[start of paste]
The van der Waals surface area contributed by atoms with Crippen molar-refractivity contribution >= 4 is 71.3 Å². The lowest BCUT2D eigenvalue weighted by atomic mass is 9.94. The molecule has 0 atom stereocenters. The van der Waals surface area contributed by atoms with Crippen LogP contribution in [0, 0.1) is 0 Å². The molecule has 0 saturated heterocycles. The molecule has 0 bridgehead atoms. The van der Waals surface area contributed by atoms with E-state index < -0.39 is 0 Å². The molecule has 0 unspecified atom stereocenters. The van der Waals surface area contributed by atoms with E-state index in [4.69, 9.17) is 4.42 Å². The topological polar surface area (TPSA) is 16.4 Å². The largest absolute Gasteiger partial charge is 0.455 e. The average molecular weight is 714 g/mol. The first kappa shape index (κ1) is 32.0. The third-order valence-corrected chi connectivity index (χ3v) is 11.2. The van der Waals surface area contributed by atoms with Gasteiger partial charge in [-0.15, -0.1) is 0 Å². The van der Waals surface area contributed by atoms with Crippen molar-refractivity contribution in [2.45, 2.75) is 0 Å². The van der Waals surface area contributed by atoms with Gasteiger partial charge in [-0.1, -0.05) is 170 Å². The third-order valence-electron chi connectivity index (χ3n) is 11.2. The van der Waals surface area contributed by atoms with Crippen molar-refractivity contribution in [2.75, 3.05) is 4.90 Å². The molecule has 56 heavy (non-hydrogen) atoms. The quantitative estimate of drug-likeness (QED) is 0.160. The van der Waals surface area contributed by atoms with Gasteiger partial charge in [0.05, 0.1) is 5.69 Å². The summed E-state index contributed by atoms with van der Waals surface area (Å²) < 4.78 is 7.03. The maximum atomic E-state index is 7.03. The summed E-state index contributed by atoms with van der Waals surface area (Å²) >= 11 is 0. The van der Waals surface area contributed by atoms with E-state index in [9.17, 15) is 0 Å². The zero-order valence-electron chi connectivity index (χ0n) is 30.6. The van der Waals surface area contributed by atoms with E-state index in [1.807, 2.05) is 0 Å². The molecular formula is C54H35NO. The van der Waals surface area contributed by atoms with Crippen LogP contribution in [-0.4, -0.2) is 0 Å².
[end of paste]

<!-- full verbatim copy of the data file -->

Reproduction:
The van der Waals surface area contributed by atoms with Crippen molar-refractivity contribution >= 4 is 71.3 Å². The lowest BCUT2D eigenvalue weighted by atomic mass is 9.94. The molecule has 0 atom stereocenters. The van der Waals surface area contributed by atoms with Crippen LogP contribution in [0, 0.1) is 0 Å². The molecule has 0 saturated heterocycles. The molecule has 0 bridgehead atoms. The van der Waals surface area contributed by atoms with E-state index < -0.39 is 0 Å². The molecule has 0 unspecified atom stereocenters. The van der Waals surface area contributed by atoms with E-state index in [4.69, 9.17) is 4.42 Å². The topological polar surface area (TPSA) is 16.4 Å². The largest absolute Gasteiger partial charge is 0.455 e. The average molecular weight is 714 g/mol. The first kappa shape index (κ1) is 32.0. The third-order valence-corrected chi connectivity index (χ3v) is 11.2. The van der Waals surface area contributed by atoms with Gasteiger partial charge in [-0.15, -0.1) is 0 Å². The van der Waals surface area contributed by atoms with Crippen molar-refractivity contribution in [2.45, 2.75) is 0 Å². The van der Waals surface area contributed by atoms with Gasteiger partial charge in [-0.1, -0.05) is 170 Å². The third-order valence-electron chi connectivity index (χ3n) is 11.2. The van der Waals surface area contributed by atoms with Crippen molar-refractivity contribution in [2.75, 3.05) is 4.90 Å². The molecule has 56 heavy (non-hydrogen) atoms. The quantitative estimate of drug-likeness (QED) is 0.160. The van der Waals surface area contributed by atoms with Gasteiger partial charge in [0.05, 0.1) is 5.69 Å². The summed E-state index contributed by atoms with van der Waals surface area (Å²) < 4.78 is 7.03. The maximum atomic E-state index is 7.03. The summed E-state index contributed by atoms with van der Waals surface area (Å²) >= 11 is 0. The van der Waals surface area contributed by atoms with E-state index in [9.17, 15) is 0 Å². The zero-order valence-electron chi connectivity index (χ0n) is 30.6. The van der Waals surface area contributed by atoms with E-state index in [1.807, 2.05) is 0 Å². The molecular formula is C54H35NO. The van der Waals surface area contributed by atoms with Crippen LogP contribution in [-0.4, -0.2) is 0 Å².